Linkage

Posting a hodgepodge of links after a rather wonderful time hiking and camping, solving puzzles, and the semester starting all together too soon for my taste.

[Trigger warning] More details on Walter Lewin’s actions.

The unbearable maleness of Wikipedia.

Hanna Wallach’s talk at the NIPS Workshop on fairness.

Reframing Science’s Diversity Challenge by trying to move beyond the pipeline metaphor.

An essay by Daniel Solove on privacy (I’d recommend reading his books too but this is shorter). He takes on the “nothing to hide” argument against privacy.

I don’t like IPAs that much, but this lawsuit about lettering seems like a big deal for the craft beer movement.

I’ve always been a little skeptical of Humans of New York, but never was sure why. I think this critique has something to it. Not sure I fully agree but it does capture some of my discomfort.

Judith Butler gave a nice interview where she talks a bit about why “All Lives Matter,” while true, is not an appropriate rhetorical strategy: “If we jump too quickly to the universal formulation, ‘all lives matter,’ then we miss the fact that black people have not yet been included in the idea of ‘all lives.’ That said, it is true that all lives matter (we can then debate about when life begins or ends). But to make that universal formulation concrete, to make that into a living formulation, one that truly extends to all people, we have to foreground those lives that are not mattering now, to mark that exclusion, and militate against it.”

A nice essay on morality and progress with respect to Silicon Valley. Techno-utopianism running amok leads to bad results: “Silicon Valley’s amorality problem arises from the implicit and explicit narrative of progress companies use for marketing and that people use to find meaning in their work. By accepting this narrative of progress uncritically, imagining that technological change equals historic human betterment, many in Silicon Valley excuse themselves from moral reflection.”

Annals of bad academic software: letters of recommendation

‘Tis the season for recommendation letters, and I again find myself thwarted by terrible UX and decisions made by people who manage application systems.

  • Why do I need to rank the candidate in 8 (or more!) different categories vs. people at my institution? Top 5% in terms of “self-motivation” or top 10%? What if they were an REU student not from my school? What if I have no point of comparison? What makes you think that people are either (a) going to make numbers up or (b) put top scores on everything because that is easier? Moreover why make it mandatory to answer these stupid questions to submit my letter?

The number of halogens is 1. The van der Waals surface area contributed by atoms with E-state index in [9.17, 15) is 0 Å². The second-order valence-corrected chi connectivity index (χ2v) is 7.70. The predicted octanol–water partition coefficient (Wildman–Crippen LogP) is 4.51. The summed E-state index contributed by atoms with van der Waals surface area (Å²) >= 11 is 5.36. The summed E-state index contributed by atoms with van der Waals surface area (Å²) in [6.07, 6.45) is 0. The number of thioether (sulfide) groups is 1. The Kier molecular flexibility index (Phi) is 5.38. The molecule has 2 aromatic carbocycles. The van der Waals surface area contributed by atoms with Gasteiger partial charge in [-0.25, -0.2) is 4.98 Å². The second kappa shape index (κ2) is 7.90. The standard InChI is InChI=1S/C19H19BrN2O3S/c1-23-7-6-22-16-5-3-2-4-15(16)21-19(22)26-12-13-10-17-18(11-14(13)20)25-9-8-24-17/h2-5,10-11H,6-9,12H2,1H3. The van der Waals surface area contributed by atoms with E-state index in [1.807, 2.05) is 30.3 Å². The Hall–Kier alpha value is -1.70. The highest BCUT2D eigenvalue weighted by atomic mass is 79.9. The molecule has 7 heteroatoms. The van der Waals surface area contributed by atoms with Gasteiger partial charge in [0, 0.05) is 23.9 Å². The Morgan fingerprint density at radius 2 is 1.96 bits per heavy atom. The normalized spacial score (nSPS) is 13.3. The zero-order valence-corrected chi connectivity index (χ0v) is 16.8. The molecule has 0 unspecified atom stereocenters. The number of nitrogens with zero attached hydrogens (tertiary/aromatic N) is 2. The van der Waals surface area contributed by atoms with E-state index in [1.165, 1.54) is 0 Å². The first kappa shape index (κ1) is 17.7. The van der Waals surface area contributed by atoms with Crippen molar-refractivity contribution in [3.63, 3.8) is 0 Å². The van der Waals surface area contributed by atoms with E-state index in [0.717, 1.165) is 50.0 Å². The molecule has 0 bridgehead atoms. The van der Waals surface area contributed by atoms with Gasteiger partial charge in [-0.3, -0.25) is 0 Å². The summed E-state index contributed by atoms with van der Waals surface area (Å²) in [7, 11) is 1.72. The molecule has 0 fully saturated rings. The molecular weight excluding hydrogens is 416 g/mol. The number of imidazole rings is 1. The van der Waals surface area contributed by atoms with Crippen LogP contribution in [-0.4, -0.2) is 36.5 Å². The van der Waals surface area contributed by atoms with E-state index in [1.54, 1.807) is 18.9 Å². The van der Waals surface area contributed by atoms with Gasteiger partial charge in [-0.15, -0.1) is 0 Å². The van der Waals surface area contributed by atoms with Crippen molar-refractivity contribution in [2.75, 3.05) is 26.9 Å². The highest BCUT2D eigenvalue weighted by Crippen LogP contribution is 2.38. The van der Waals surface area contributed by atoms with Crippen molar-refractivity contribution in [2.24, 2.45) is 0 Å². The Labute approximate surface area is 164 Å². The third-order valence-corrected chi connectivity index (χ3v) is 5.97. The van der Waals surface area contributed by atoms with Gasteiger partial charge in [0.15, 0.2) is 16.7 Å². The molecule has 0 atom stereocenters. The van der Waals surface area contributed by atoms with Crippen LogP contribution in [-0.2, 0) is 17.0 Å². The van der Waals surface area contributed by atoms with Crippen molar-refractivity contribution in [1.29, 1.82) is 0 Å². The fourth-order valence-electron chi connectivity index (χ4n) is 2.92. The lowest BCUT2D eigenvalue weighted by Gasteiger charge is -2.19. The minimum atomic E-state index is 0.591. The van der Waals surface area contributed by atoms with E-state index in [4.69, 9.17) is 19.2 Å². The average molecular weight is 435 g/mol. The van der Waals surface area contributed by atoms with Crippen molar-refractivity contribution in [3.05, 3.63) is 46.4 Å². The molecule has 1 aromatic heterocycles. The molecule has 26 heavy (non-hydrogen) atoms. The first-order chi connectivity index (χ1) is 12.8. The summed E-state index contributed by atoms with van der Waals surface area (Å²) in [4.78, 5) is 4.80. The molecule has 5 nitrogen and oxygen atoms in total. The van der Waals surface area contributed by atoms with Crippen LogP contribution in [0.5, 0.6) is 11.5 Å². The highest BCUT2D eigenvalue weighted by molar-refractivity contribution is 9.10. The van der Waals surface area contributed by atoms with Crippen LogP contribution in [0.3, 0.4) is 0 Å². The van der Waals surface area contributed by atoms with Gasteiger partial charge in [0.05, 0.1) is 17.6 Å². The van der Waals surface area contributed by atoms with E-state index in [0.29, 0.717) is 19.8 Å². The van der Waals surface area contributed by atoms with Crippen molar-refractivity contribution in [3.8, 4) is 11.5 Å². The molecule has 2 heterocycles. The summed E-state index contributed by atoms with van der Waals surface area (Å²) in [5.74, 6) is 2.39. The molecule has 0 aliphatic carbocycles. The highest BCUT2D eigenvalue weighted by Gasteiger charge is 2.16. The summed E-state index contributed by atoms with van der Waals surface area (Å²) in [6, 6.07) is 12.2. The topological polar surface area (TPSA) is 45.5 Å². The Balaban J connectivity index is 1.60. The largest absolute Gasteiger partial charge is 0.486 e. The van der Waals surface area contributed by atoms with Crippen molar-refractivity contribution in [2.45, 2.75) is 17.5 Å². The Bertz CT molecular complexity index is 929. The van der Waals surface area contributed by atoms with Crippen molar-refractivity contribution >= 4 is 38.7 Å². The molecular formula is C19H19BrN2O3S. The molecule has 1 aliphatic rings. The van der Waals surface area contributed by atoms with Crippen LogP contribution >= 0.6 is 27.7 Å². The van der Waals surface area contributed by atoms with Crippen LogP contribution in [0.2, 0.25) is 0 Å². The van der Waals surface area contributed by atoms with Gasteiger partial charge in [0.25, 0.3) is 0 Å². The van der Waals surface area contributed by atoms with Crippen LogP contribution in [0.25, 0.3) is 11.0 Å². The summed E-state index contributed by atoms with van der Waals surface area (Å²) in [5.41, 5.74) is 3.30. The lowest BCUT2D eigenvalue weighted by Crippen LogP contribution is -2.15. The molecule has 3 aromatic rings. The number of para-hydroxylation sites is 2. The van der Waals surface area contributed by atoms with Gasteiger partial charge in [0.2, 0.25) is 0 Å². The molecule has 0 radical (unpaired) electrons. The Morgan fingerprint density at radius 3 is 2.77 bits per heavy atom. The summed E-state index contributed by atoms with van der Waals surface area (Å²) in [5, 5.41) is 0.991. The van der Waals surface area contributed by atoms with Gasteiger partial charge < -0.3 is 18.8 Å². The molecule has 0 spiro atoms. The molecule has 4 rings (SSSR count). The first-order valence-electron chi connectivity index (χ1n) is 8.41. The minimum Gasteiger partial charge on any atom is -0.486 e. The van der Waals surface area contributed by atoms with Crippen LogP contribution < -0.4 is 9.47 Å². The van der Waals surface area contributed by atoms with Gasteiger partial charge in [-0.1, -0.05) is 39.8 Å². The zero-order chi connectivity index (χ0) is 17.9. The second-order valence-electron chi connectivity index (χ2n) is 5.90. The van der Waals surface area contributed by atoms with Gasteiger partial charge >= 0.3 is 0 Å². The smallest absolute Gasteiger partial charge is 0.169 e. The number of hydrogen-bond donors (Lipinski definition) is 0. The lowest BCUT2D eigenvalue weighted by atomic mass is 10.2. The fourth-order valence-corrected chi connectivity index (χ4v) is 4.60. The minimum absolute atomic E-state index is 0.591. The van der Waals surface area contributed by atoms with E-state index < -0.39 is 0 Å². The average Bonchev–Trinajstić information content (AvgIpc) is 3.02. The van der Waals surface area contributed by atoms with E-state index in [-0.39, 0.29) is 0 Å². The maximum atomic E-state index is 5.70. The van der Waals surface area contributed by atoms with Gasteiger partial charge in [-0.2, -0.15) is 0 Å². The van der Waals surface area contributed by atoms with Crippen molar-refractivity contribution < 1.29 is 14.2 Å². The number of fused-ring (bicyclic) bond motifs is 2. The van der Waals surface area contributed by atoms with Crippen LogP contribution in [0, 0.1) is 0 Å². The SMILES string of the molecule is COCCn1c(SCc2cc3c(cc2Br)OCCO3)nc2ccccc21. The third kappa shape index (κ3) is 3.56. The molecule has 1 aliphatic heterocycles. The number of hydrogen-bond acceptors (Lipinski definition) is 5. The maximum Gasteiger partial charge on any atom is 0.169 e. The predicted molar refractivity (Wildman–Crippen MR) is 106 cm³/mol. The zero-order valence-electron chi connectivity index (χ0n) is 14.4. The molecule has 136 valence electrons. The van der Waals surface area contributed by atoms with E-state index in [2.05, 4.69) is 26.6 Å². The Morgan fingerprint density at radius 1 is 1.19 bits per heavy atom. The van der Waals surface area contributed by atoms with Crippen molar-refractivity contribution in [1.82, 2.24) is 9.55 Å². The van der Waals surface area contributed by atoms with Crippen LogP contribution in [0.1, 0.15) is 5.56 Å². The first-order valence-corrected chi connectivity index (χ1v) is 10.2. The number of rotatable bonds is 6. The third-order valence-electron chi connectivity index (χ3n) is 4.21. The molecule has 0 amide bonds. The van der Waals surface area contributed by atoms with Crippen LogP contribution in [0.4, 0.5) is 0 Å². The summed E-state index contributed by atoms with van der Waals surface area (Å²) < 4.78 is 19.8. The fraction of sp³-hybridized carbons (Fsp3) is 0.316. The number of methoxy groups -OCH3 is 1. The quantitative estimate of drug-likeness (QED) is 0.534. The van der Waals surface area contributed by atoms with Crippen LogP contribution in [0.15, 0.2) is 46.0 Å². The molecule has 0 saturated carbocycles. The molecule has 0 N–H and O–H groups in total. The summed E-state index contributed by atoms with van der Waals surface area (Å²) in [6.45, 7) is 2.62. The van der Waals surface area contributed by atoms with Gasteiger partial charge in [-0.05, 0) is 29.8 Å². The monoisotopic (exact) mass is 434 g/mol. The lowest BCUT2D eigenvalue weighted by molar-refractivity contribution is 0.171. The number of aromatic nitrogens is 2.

• One system made me cut and paste my letter as text into a text box, then proceeded to strip out all the line/paragraph breaks. ‘Tis a web-app designed by an idiot, full of incompetent input-handling, and hopefully at least signifying to the committee that they should admit the student.
  • Presumably the applicant filled out my contact information already, so why am I being asked to fill it out again?

It’s enough to make me send all letters by post — it would save time, I think.

“The needs of the many,” privilege, and power

There’s a certain set of sentiments which undergird a lot of thinking in engineering, and especially engineering about data. You want a method which has good performance “on average” over the population. The other extreme is worst-case, but there are things you can only do in the average case. By focusing on average-case gain, you get a kind of “the needs of the many outweigh the needs of the few” way of thinking about the world.

The needs of the many outweigh the needs of the one... or the few?

The needs of the many outweigh the needs of the one… or the few?

Now in the abstract land of mathematical models and algorithms, this might seem like a reasonable principle — if you have to cram everything into a single population utility function you might as well then optimize that. However, this gets messier when you start implementing it in the real world (unless of course you’re an economist of a certain stripe). The needs of the many are often the needs of the more powerful or dominant groups in society. The needs of the few are perhaps those who have been historically marginalized or victimized. Extolling the benefits to the many is often taking a stand for the powerful against the weak. It’s at best deeply insensitive.